The recipe I brewed is a Belgian Pale Ale called Belgo Paleo and it sounds pretty good. It uses Green Bullet hops for buttering, Tettnang at 30 minutes and Saaz at 15 minutes and dry hop. The yeast is a packet of dry Safbrew Abbaye.

Pellet hops

Pellet hops

I followed my usual brew day procedures, with one exception: I used my new stainless steel wort chiller for the first time!

New stainless steel wort chiller

New stainless steel wort chiller

I didn’t have to buy 8 bags of ice this time! I set up the chiller with hoses and kept it in a bucket of sanitizer until ready to use. I put the chiller in the kettle for the last 15 minutes of the boil, to sanitize it.

Unfortunately, I can’t seem to manage leak-proof connections and a little water sprayed into the wort. It was right after flame-out, and I’m hoping it didn’t ruin the batch. I wrapped the connection in paper towels and the dripping happened away from the kettle, instead of into it. The chiller worked like a champ and my wort was down to pitching temp in under twenty minutes.

Most difficult part of the day? Pouring the wort from the kettle (actually, a S/S stock pot) through a funnel into the glass carboy. Next time, I’ll use a siphon! Should have aerated it well, though! And it’s a good thing, because the oxygen tank I have connected to an aerating “stone” evidently had the valve knocked open somehow and the canister was empty.

Ready for fermentation to start.

Ready for fermentation to start.

So, pitched the yeast and put on the airlock. There was action late last night and I heard that the Abbaye yeast is aggressive, so I switch the airlock to a blow-off tube set-up …

After fermenting 24 hours.

After fermenting 24 hours.

Blow-off tube and wrapped to keep light out.

Blow-off tube and wrapped to keep light out.

…and wrapped the carboy with a blanket to keep out light. The wort chugged all day today and is doing well, I think. As of tonight, about 32 hours after pitching the yeast, the bubbling has slowed slightly to once every few seconds.

Update: Steinpilz Gose: my brewbuddy came by and got the balance of the gose into a keg and is going to force carbonate it. I’m going to stick a couple of bottles in the fridge and we’ll compare when ready. Looking forward to that!

 

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Racking Steinpilz Gose to Secondary Fermentation

Time to rack the gose.

Time to rack the gose.

 

The Steinpilz Gose has slowed way down on the airlock bubbling. I don’t want the porcini mushrooms to rot, so I’m racking to secondary, to finish fermentation without the mushrooms and trub.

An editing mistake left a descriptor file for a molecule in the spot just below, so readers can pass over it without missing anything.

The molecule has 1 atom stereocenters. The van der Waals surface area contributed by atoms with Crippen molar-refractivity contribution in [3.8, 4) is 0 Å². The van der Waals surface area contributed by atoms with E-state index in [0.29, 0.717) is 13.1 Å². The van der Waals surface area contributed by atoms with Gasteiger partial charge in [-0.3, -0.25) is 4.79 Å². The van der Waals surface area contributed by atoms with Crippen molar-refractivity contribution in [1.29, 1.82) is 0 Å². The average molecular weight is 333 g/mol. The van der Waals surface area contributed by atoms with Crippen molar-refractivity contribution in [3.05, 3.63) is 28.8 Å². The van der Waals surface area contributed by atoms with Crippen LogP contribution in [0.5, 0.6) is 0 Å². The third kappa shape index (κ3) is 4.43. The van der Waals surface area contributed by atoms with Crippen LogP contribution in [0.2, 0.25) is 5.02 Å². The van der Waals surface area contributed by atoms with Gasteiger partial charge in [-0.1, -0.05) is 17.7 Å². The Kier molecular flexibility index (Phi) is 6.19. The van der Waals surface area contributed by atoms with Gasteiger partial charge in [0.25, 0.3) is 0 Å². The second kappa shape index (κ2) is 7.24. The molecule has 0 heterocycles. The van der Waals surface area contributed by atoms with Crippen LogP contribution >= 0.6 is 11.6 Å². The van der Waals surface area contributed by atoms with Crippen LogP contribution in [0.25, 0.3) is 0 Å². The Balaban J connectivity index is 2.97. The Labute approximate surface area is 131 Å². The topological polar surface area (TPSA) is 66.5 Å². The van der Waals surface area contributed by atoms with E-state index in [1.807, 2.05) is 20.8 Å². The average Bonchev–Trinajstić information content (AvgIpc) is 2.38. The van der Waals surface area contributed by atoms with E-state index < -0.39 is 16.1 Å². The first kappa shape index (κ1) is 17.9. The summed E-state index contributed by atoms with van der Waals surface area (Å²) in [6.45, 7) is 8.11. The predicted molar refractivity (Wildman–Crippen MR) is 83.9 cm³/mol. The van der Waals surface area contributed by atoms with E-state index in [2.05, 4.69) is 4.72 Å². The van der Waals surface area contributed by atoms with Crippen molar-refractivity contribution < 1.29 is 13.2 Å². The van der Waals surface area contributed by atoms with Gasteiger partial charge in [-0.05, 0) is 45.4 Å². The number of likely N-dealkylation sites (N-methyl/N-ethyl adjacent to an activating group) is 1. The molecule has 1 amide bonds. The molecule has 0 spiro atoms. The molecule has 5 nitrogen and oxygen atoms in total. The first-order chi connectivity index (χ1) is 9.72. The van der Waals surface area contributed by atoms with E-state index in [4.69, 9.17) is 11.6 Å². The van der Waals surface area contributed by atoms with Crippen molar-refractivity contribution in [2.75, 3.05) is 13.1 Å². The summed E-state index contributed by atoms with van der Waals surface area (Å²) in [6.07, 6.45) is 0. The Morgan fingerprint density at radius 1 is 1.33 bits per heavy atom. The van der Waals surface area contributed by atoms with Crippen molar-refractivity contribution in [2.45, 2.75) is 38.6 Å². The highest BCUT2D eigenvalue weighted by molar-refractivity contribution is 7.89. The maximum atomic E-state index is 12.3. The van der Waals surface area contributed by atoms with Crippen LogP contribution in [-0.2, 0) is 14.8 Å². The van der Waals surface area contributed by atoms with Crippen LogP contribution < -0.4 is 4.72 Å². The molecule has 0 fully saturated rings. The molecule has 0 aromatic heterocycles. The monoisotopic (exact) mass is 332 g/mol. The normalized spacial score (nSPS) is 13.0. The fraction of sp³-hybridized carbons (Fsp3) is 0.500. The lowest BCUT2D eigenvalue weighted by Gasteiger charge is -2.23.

Chunk of floating 'shroom. Trub, Time to rack!

Chunk of floating ‘shroom. Trub, Time to rack!

The specific gravity is down to 1.015 and the target is 1.011, so it doesn’t have far to go, but, again, I’m not going to rush it. I still need to get my carbonation issues under control.

Speaking of the carbonation issues, I did my primary fermentation in my glass carboy, instead of my plastic bottling bucket. I also bought a new hose for the racking process and racked to a plastic carboy…a “Bubbler” by Northern Brewer, that was given to me by a brewer friend who doesn’t use it anymore.

Racked to a plastick Bubbler for secondary fermentation.

Racked to a plastick Bubbler for secondary fermentation.

Everything was well-washed and sanitized. I’m hoping for the best when I bottle, but my friend is going to keg a couple of gallons for comparison. I’ve never kegged before, so that’s kind of exciting!

Back to today’s process: everything went smoothly and I wound up with just under 5 gallons. I took a hydrometer sample, as mentioned above and it looked good. I tasted the sample and I think it’s good.IMG_20150228_170311015

1.014 @ 68F = 1.015 SG

1.014 @ 68F = 1.015 SG

I taste the mushroom, but it’s not overpowering. I don’t think the mushroom tea at bottling step will be necessary; but it might need more salt. The original gravity was 1.054 and the current SG of 1.015 puts the ABV at a little over 5%. It should finish around 5.25% ABV. I’m going to let the Gose go for at least 10 days in secondary…maybe 2 or 3 weeks. Maybe a week in tertiary…we’ll see. Right now, I’m feeling pretty good about it. Cheers!